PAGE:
Though the party has quietly been rehabilitating Confucius for some time, under Mr Xi the pace has quickened. In February 2014 he convened a “collective study” session of the ruling Politburo at which he said that traditional culture should act as a “wellspring” nourishing the party’s values. Official accounts of the session made no mention of Confucius, but party literature made it clear that the values Mr Xi spoke of—such as benevolence, honesty and righteousness—were those espoused by the philosopher. In September Mr Xi became the first party chief to attend a birthday party for Confucius (who turned 2,565). China, he told assembled scholars from around the world, had always been peace-loving—a trait, he said, that had “very deep origins in Confucian thinking”. In May state media reported that the link between Marxism and Confucianism, which some might consider rather tenuous, was the “hottest topic” in the study of humanities in 2014.

Add plenty of sage

Under Mr Xi the party has tweaked its ideological mantras to sound more Confucian. At the party congress in 2012 that marked Mr Xi’s assumption of power, slogans about “core socialist values” were distilled into 12 words, each formed by two Chinese characters and plastered all over Beijing and other cities. The ideas are a hotch-potch. Some are strikingly Western, such as democracy, freedom and equality. There is a nod to socialism with “dedication to work”. Others, such as harmony and sincerity, look more Confucian. Zhang Yiwu of Peking University notes a similarity with the “shared values” adopted by Singapore’s government in 1991. Authoritarian Singapore, where officials hold Confucianism in high regard, has been an inspiration to China, Mr Zhang says.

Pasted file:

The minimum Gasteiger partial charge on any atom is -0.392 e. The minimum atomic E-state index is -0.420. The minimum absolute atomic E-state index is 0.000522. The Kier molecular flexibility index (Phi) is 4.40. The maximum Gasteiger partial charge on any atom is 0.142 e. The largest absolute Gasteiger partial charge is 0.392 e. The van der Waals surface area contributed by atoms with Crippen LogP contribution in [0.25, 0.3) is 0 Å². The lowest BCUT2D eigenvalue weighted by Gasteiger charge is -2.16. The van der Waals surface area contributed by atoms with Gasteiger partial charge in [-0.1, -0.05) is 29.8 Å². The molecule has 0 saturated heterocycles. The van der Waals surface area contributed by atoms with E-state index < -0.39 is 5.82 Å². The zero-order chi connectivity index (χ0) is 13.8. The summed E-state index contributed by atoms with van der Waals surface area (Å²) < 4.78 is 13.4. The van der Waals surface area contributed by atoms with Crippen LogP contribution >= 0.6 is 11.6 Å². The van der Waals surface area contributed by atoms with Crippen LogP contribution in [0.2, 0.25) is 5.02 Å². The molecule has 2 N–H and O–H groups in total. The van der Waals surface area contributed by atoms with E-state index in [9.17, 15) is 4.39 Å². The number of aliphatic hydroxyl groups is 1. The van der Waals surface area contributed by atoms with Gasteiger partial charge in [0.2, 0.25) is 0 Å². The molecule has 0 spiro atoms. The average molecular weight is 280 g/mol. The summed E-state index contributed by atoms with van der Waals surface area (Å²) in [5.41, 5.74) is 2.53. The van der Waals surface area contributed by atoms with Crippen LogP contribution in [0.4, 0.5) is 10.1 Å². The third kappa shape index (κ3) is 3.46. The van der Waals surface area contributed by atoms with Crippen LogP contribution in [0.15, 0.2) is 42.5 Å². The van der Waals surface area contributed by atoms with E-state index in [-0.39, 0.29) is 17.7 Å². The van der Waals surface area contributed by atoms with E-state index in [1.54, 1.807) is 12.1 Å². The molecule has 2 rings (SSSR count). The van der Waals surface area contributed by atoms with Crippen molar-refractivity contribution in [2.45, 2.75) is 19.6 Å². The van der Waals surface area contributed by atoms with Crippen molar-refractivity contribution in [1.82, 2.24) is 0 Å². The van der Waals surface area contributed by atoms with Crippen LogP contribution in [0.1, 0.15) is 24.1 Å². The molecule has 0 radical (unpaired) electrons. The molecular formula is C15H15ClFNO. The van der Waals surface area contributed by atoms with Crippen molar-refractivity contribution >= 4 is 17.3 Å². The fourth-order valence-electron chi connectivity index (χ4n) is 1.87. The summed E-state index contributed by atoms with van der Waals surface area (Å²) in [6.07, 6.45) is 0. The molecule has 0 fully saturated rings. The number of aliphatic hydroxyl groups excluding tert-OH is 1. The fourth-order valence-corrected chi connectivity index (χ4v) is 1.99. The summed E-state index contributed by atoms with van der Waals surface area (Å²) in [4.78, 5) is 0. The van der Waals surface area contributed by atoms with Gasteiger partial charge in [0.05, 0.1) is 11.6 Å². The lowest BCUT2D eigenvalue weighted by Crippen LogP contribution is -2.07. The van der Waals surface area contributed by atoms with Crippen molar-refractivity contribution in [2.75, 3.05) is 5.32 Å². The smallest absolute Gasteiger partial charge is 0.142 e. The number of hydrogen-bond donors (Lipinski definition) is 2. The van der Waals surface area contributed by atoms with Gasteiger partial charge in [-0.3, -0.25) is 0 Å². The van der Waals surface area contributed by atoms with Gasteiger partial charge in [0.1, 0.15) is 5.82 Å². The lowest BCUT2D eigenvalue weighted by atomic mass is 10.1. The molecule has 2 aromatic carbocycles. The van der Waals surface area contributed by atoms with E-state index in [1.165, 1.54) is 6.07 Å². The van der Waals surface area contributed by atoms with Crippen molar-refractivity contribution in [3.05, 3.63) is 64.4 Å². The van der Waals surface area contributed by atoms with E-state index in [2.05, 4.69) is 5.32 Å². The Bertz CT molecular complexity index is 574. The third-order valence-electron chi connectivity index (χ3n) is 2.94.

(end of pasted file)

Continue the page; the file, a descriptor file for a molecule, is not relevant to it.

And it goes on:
via Confucius says, Xi does | The Economist.

19/07/2015

Farmer suicides in Karnataka – The Hindu

Is it falling prices? Is it a glut in production? Or are farmers just falling into debt because of aspirational spending? Whatever the reason, Karnataka is again facing the spectre of rising suicides

“Crop loans are difficult to get, but large personal or consumption loans are easily available. This is the surest way to push farmers into deep debt, from which they are unable to recover because their earnings cannot keep pace with agricultural costs.” Photo: K.Bhagya Prakash

Krishna, 32, a farmer in Singamaranahalli, about 30 km from Hunsur in Mysuru district, consumed pesticide and died in the first week of June. The sesame farmer with three acres of land could not survive the debt trap he was in. He had defaulted on repayment to a local cooperative bank, fallen into the clutches of moneylenders, the water table had dropped, and his borewells had run dry. Having lost all hope of repaying the loans, he decided to end it all.

In the last fortnight alone, 50 farmers have committed suicide in Karnataka. The State Agriculture Minister Krishna Byre Gowda admits “it is alarming”. What is puzzling is that cases of farmer suicides had actually dropped over the last two years and have now suddenly begun to increase from mid-June onwards.

The suicides point to two things: first, a serious agrarian crisis shaped by an increase in cultivation costs and a decline in agricultural income, which is pushing farmers into a debt trap; and second, the sociological pressures that farmers face because of the disparity between their income and those in urban areas.

Vivek Cariappa is an organic farmer from Mysuru. He talks of the insecurity among farmers because neither the State nor institutional mechanisms have been able to address the crisis.

It is difficult to get crop loans, he says, but loans for consumption goods like cars, or personal loans for weddings and festivals are easily available. It is the surest way to push farmers into debt.

In Panakanahalli in Mandya district, Mahesh took a loan for his sister’s marriage. In Kestur village of Chamarajanagar district, Nanjundaiah borrowed Rs. 30,000 from a bank and Rs. 4 lakh from moneylenders to get his daughters married. Both farmers were unable to repay the loans and committed suicide.